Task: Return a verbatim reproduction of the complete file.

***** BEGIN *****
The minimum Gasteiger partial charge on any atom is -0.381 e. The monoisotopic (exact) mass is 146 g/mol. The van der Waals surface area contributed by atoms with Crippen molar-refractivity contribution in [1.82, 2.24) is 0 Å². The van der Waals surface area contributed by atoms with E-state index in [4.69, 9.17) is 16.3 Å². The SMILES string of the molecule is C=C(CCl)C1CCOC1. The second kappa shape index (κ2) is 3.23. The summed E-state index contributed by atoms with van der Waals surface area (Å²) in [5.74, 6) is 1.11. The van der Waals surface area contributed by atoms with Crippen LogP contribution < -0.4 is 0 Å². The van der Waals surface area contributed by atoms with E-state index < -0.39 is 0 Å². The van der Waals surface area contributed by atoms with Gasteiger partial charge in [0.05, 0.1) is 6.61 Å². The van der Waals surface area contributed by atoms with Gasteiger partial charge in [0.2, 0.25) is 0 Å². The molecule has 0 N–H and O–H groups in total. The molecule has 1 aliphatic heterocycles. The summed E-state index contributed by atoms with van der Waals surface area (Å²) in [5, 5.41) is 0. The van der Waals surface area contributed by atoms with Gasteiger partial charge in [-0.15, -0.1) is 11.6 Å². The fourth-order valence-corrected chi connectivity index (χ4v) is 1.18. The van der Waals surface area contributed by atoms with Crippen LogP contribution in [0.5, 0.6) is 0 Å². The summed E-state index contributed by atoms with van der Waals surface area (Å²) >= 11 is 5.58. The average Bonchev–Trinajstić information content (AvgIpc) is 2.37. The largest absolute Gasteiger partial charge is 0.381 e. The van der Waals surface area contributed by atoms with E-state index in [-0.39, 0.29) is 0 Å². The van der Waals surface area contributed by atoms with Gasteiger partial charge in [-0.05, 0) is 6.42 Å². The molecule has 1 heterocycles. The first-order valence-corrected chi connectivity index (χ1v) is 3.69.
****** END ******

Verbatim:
The minimum Gasteiger partial charge on any atom is -0.381 e. The monoisotopic (exact) mass is 146 g/mol. The van der Waals surface area contributed by atoms with Crippen molar-refractivity contribution in [1.82, 2.24) is 0 Å². The van der Waals surface area contributed by atoms with E-state index in [4.69, 9.17) is 16.3 Å². The SMILES string of the molecule is C=C(CCl)C1CCOC1. The second kappa shape index (κ2) is 3.23. The summed E-state index contributed by atoms with van der Waals surface area (Å²) in [5.74, 6) is 1.11. The van der Waals surface area contributed by atoms with Crippen LogP contribution < -0.4 is 0 Å². The van der Waals surface area contributed by atoms with E-state index < -0.39 is 0 Å². The van der Waals surface area contributed by atoms with Gasteiger partial charge in [0.05, 0.1) is 6.61 Å². The van der Waals surface area contributed by atoms with Gasteiger partial charge in [0.2, 0.25) is 0 Å². The molecule has 0 N–H and O–H groups in total. The molecule has 1 aliphatic heterocycles. The summed E-state index contributed by atoms with van der Waals surface area (Å²) in [5, 5.41) is 0. The van der Waals surface area contributed by atoms with Gasteiger partial charge in [-0.15, -0.1) is 11.6 Å². The fourth-order valence-corrected chi connectivity index (χ4v) is 1.18. The van der Waals surface area contributed by atoms with Crippen LogP contribution in [0.5, 0.6) is 0 Å². The summed E-state index contributed by atoms with van der Waals surface area (Å²) >= 11 is 5.58. The average Bonchev–Trinajstić information content (AvgIpc) is 2.37. The largest absolute Gasteiger partial charge is 0.381 e. The van der Waals surface area contributed by atoms with E-state index in [-0.39, 0.29) is 0 Å². The van der Waals surface area contributed by atoms with Gasteiger partial charge in [-0.05, 0) is 6.42 Å². The molecule has 1 heterocycles. The first-order valence-corrected chi connectivity index (χ1v) is 3.69.